Davenport describes descent of Lhotse Face

KEENE VALLEY – Few people have summited Mount Everest, the tallest mountain in the world at 29,029 feet, and even fewer have skied the nearby Lhotse Face while doing it.

Chris Davenport has done both.

Davenport was in the Adirondacks this past weekend for the Adirondack Backcountry Skiing Festival, organized by The Mountaineer gear store and Cloudsplitter Mountain Guides, both located in Keene Valley.

The ski festival featuredfree demonstrations and lessons at Otis Mountain, a private ski hill in Elizabethtown on Saturday. There were also guided backcountry clinics both days of the weekend.

Skifest is a benefit event, with proceeds supporting the New York State Ski Education Foundation’s Nordic racing programs and the Adirondack Ski Touring Council, stewards of the Adirondack Park’s backcountry ski trail system, including the Jackrabbit Trail.

Davenport spent Saturday afternoon skiing with the public at Otis Mountain. That evening he gave a public presentation with slides and videos in the Keene Central School Beaverdome.

Davenport, who grew up in North Conway, N.H., skied about 2,000 feet of the Lhotse Face, a sheer wall that is located on Lhotse, a mountain located in the shadow of Mount Everest. Mountaineers climbing Everest from the southeast route must ascend the 3,700-foot wall. Davenport skied the Lhotse Face in May 2011 during a successful trip up Everest with fellow guide Neal Beidleman, a client and a team of sherpas. Only a handful of people have skied the face.

Beidleman was part of the group that was climbing on Mt. Everest in May 1996 when a storm came in and contributed to eight fatalities. The story was chronicled in Jon Krakauer’s book “Into Thin Air.” Beidleman was serving as a guide under Scott Fischer, who died in the storm. It was his first time returning to the mountain.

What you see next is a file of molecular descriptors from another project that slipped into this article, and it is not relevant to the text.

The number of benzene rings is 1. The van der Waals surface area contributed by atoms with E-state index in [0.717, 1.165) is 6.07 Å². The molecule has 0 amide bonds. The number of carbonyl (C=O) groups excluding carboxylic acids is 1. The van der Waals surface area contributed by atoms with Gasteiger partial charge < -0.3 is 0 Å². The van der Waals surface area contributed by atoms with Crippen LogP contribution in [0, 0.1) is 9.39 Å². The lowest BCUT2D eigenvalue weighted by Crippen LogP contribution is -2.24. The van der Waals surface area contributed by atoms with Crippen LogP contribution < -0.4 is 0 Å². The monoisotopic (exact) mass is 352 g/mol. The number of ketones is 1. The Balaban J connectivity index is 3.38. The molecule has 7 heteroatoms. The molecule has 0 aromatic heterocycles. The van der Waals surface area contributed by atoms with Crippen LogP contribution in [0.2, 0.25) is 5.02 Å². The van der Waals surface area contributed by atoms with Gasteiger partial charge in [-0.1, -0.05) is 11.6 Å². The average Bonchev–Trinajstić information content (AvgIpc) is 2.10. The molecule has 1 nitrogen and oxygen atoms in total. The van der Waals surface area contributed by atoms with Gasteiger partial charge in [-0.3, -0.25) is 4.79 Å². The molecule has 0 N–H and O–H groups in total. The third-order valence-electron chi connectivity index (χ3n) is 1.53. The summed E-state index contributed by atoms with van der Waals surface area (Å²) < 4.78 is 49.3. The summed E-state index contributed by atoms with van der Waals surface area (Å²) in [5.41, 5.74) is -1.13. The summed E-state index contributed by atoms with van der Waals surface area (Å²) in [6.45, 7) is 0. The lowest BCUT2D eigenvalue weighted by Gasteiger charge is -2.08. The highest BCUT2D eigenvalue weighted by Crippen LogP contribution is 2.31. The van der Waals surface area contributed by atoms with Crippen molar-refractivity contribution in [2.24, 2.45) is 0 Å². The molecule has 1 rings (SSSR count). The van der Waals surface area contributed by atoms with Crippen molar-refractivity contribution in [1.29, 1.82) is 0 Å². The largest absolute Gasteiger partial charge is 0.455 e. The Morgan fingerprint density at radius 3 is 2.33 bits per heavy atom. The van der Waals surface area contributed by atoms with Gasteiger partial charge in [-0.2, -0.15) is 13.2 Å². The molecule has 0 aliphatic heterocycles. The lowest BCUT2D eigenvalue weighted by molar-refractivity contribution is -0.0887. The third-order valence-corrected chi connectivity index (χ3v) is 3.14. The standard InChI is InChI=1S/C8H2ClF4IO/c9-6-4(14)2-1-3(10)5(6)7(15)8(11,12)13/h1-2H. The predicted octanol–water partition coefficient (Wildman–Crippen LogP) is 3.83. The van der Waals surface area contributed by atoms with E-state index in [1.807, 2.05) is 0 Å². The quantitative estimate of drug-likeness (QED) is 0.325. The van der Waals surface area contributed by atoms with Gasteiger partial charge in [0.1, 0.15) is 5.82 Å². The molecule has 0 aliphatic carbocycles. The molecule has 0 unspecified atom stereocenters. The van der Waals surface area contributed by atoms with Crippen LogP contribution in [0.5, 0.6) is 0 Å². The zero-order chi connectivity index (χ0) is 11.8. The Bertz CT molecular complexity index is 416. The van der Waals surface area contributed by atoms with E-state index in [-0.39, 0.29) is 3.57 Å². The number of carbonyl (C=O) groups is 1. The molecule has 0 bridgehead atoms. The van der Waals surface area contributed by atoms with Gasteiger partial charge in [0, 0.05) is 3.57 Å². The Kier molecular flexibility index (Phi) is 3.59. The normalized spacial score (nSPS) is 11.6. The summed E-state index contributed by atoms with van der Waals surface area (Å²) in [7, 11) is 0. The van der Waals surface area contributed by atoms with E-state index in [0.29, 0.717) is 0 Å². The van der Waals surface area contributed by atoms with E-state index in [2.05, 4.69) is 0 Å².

Davenport, a resident of Aspen, Colo., is known for his ski mountaineering skills. He was the first person to ski all the Colorado 14ers, the state’s 54 peaks over 14,000 feet, in one year in 2007.

Davenport told the Beaverdome audience that when he first saw the Lhotse Face it was sheer ice and too dangerous to ski. However when Davenport and his group returned days later during their second rotation up the mountain, the face was covered in snow. This was during a period when the climbers were acclimatizing.

On this particular day, they were climbing from Camp 2 at 21,400 feet to Camp 3 and then back down again.

Davenport said he and Beidleman did a careful inspection to make sure that the snow wasn’t avalanche prone. At first, he went on a fixed rope.

“When I first went out there, I was really nervous,” he said. “This was a huge face on the world’s highest mountain with a foot or more of new snow on top of black ice. I mean, it’s all the ingredients for a big avalanche. But all the research we’ve done and all the homework is telling us that this stuff is looking pretty good. So with trepidation and nerves and also a level of confidence, I get belayed by Neil out onto the face itself.

“I’m on my skis. I ski out onto the face. I’m still on a rope and I get out there, and I kind of jump around. It’s feeling pretty good and I dig a little hole in the ice and I put an ice screw in, and I clip myself in. And I go, ‘Here I am, this thing I’ve dreamed about for years, standing out on the Lhotse Face.’ I wave to Neil. I come on out. I belay him out to me. He clips into the screw and we sort of sit there. You feel so insignificant out on this face with this one little screw and all of this snow around you.”

After a brief discussion, the two decided to cut loose and head down the mountain free of ropes.

“Out goes the screw and down we go,” Davenport said. “And we start skiing in this perfect powder snow down one of the most famous and largest faces in the world.”